Transplant recipients never needed a COVID-19 pandemic to be anxious about infections.
Long before the pandemic, living with a transplanted organ had its own caution, stress, and anxiety about illness.
Throw social isolation into the mix and your anxiety is only made worse.
Isabel Stenzel Byrnes has lived 16 years with a double-lung transplant. Byrnes is a licensed social worker and grief counselor from California who says she started to feel the effects of social isolation about two months into the pandemic.
“I was starting to really find myself in a slump, and missing the energy shared with human beings,” said Byrnes, who copes by taking socially distanced walks with people.
One positive aspect of life during COVID-19 is that today we have computers, tablets, and Smartphones, which can be useful resources to visually and auditorily connect transplant recipients with their doctors, nurses, psychiatrists, social workers, colleagues, and friends.
Merle Zuel, RN, who has lived 13 years with a transplanted heart, says he now telecommutes which has done wonders for his anxiety levels.
“With work, fortunately, I’ve been allowed to work from home,” said Zuel, who works for the VA hospital in Kansas City. “Being in a hospital with active COVID-19 cases was not something I was really thrilled about, and I was fortunate that they recognized that there was a need for moving people out to telework. That’s helped to limit my exposure and reduce my anxiety.”
Zuel says that his coping mechanism during isolation has been to find creative outlets.
“One of my creative outlets is cooking,” says Zuel. “I’ve become kind of a pizza expert on my own, making homemade pizzas for me and my wife. I also like to take drives in my truck and listen to music and sing along. It’s a good release.”
Shawn Sousa is another heart-transplant recipient who works from home designing networks and security systems. Sousa lives in California and is one year removed from his heart transplant. He says that the constant isolation of the past year has taken a mental toll on him.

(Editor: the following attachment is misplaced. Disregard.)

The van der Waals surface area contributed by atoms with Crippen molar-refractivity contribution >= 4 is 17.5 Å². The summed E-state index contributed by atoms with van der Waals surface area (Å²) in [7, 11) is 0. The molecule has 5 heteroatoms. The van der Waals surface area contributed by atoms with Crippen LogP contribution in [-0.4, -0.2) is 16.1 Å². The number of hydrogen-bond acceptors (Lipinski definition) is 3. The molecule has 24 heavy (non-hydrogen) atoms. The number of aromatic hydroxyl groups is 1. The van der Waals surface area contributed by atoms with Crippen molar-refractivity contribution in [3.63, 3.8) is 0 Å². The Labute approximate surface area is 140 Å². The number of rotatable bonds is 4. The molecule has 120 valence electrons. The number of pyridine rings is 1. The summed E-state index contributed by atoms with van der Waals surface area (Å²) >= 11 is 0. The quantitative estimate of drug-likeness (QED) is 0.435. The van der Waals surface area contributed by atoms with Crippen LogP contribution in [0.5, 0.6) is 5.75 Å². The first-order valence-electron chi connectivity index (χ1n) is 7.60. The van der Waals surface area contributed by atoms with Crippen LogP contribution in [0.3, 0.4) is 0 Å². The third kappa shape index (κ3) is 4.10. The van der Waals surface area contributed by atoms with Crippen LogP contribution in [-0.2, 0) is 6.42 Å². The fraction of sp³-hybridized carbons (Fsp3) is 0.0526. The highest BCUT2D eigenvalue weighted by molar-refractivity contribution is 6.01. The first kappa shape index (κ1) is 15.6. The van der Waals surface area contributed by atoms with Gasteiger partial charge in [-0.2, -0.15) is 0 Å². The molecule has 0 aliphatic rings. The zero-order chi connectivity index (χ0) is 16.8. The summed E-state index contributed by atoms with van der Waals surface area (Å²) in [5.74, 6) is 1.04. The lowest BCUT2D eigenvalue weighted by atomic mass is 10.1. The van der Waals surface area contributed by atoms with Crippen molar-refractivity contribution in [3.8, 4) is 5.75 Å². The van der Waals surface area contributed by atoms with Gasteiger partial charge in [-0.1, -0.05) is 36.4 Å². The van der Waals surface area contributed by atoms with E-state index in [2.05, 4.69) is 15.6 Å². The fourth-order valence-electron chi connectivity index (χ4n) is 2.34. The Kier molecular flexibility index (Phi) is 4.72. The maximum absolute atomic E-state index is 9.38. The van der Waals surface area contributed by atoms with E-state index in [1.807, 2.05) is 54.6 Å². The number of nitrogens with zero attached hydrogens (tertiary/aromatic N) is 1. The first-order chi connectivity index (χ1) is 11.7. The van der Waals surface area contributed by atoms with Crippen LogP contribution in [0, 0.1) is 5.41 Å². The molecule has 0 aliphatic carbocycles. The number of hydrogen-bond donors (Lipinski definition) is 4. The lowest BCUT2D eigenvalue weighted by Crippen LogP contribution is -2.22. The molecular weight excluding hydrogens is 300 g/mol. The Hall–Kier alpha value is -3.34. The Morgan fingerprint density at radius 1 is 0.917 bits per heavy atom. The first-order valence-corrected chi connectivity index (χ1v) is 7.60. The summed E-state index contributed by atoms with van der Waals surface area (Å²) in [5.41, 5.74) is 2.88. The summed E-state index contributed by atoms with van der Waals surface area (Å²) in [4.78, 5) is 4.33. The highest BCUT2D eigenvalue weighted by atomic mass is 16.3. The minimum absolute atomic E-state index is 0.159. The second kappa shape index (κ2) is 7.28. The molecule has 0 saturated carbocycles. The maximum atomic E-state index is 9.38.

“The hardest part … has been not being able to be around my family as much as I would like,” said Sousa, who—for peace of mind and to stay on top of his transplant health—does telemedicine visits with his kidney doctors and uses RemoTraC™ for his labs.
“[RemoTraC] has been awesome, because I can skip having to go into a lab where [COVID-19] exposure would be at its maximum,” said Sousa
Ann Marie Warren, PhD, ABPP, is a licensed psychologist and co-director of the Trauma Research at the Level I Trauma Center at Baylor University Medical Center, part of Baylor Scott & White Health. Dr. Warren says that lessons learned from previous viral outbreaks, such as SARS, may help with emotional coping during COVID-19.
“Social support is critical for being a buffering effect against anxiety,” says Dr. Warren, “as well as finding enjoyable activities like Merle Zuel’s pizza making and going for a drive—whatever it is that you find enjoyable.”
Dr. Warren is also quick to point out that to minimize anxiety, people should be careful about the degree of media exposure that they take in.
“The research consistently shows that too much exposure results in increased anxiety,” says Dr. Warren. “Specifically, when they looked at this with SARS, they found that social media had more of an impact on anxiety than traditional media.”
Sandra Carey, PhD, ANP-BC, an outpatient nurse practitioner for transplant and advanced heart failure at Baylor, Scott & White in Dallas, Texas, praises telemedicine and how it has helped isolated transplanted recipients during COVID-19. She also says that exercise like Isabel Stenzel Byrnes’ socially distanced walks with friends are an essential coping tool.
“I would encourage [transplant recipients] who are fearful to go outside and get some fresh air every day,” says Dr. Carey. “Make it a part of your routine. Exercise is such a stress reducer … Go outside … find a location that is open and less populated. It’ll be such a mental boost.”
Dr.’s Warren and Carey’s perspectives—as well as the perspectives of Zuel, Byrnes, and Sousa—were shared in a CareDx webinar entitled “Managing Anxiety as a Transplant Patient in a COVID-19 World.”
To watch the webinar click here.
If you are curious about behavioral telehealth, talk to you doctor about how to do it. Usually, it requires nothing more than an internet connection and a video-conferencing solution.
If you or someone you care about feels overwhelmed with emotions like sadness, depression, or anxiety, or like you think about harming yourself or others, call 911
SAMHSA’s Substance Abuse and Mental Health Services National Helpline – 1-800-662-HELP (4357)
Suicide Prevention Lifeline – 1-800-273-8255.
Always seek the advice of your physician or medical team with any questions you may have regarding your specific medical condition. The information is not intended or implied to be a substitute for professional medical advice from your healthcare provider.